We identified 19 studies, comprising 11 case studies, one case series, one pilot intervention trial, five intervention trials (no control) and one controlled intervention trial. This represents an increase in the number of functional communication interventions studies when compared to previous reviews.

Key findings from the review highlight that including communication partners in the intervention and focusing on skill building techniques – developing the person’s strengths, may be particularly useful methods of supporting maximal generalisation of anything learned in therapy. It is more difficulties to identify any additional conclusions as there was such variability in terms of components such as delivery location and dosage, and these may be much more dependent on the individual’s needs.

Across all 19 studies, 42 different outcome measures were used. Only two studies used the same measure, designed by the authors (the same authors of both studies). This meant that study outcomes were incomparable. Of these outcomes, 19 provided statistical data on significance – 17 of which demonstrated a significant improvement across 8 different studies. The key implication is the need for a set of core outcome measures, used across the research field to allow for cross-study comparison.


Building on existing strategies and practising these with a communication partner have been identified as key components of functional communication focused interventions for people with PPA and their caregivers. We need more research, using more robust research methods and common outcome measures (such as those that focus on self-efficacy and quality of life) in order to fully understand the effectiveness of functional communication focused interventions.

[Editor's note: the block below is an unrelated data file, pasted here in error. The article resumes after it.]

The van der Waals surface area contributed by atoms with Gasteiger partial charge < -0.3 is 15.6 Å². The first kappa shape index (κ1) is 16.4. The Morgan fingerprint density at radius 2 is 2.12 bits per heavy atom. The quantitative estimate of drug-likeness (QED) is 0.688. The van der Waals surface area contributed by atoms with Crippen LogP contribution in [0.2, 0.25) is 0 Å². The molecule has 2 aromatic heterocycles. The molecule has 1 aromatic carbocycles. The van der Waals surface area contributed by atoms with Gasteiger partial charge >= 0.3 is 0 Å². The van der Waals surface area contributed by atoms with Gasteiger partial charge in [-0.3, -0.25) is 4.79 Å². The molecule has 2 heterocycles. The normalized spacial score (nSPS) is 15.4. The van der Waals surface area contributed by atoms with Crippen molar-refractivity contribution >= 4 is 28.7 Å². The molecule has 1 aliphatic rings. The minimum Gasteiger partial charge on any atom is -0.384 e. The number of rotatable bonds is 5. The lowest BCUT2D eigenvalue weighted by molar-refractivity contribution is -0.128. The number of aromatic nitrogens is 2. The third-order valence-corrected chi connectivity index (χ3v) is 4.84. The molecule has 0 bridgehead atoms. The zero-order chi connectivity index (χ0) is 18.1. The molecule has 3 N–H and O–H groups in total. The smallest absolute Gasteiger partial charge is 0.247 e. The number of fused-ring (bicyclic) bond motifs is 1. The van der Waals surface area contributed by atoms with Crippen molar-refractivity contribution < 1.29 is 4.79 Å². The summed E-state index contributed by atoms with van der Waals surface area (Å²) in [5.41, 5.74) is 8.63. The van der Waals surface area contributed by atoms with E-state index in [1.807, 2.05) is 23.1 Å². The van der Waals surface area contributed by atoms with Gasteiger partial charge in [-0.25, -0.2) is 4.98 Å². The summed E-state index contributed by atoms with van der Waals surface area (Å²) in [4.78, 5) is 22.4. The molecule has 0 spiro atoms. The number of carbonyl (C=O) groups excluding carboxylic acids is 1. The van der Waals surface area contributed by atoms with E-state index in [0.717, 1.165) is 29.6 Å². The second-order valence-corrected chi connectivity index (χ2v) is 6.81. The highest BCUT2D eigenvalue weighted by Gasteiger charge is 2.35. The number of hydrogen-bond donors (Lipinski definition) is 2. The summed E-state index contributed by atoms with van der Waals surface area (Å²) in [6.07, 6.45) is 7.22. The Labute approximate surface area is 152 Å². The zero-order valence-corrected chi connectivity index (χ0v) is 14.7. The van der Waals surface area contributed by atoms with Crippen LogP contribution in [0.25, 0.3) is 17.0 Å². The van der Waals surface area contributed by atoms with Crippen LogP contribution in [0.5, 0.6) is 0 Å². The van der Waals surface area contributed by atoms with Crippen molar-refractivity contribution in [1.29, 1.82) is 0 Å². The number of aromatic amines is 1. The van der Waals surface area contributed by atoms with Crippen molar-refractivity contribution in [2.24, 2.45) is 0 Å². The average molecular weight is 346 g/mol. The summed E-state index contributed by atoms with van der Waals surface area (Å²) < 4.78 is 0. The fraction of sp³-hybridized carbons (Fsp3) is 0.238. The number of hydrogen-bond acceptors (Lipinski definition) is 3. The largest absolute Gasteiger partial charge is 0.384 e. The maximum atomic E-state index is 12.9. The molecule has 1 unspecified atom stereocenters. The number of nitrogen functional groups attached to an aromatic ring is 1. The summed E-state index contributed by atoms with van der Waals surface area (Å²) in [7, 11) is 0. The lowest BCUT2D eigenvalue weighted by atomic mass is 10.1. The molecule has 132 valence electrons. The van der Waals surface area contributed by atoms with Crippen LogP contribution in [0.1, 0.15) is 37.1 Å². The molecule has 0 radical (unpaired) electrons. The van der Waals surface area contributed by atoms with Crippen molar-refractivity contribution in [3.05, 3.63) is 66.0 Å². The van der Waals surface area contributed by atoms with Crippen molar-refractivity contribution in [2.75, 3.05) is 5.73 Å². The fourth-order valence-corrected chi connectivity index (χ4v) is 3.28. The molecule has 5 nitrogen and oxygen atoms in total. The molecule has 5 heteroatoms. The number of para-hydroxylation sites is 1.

To read the full article please go to:

Doing research with people with dementia: What actually happens in the interview?


Talking to people with dementia can be hard work. As a health professional I have often used numerous creative strategies to do this, borrowed from my knowledge of working with people with aphasia post stroke, or cognitive communication difficulties post brain injury. These strategies can include modifying the environment (quiet is generally better- therefore off the ward, no TV, no visual distractions either), considering the time of day (depends on the person when they are at their best), modifying my communication (using pictures can help or hinder, modifying language to be simpler is not always effective) and considering carefully what else might help (do friends/carers/family help or not). This can really very effective ways of interacting.

When doing research with people with dementia communication strategies can also support participation. I have been running focus groups with people with Primary Progressive Aphasia, and more recently people with Alzheimer’s dementia. The strategies that we needed to employ to support people to participate were overlapping but different. Some of the commonalities included environmental factors, such as the way the chairs were set, the number of participants we invited, the pace of the activities. Some strategies needed to be specific to the individuals involved. One person I worked with used gesture to convey meaning, and I needed to use more clarification to ensure I had interpreted her correctly. Another person I worked with needed frequent re-orientation to the task and where his partner was, whilst also participating in some discussion.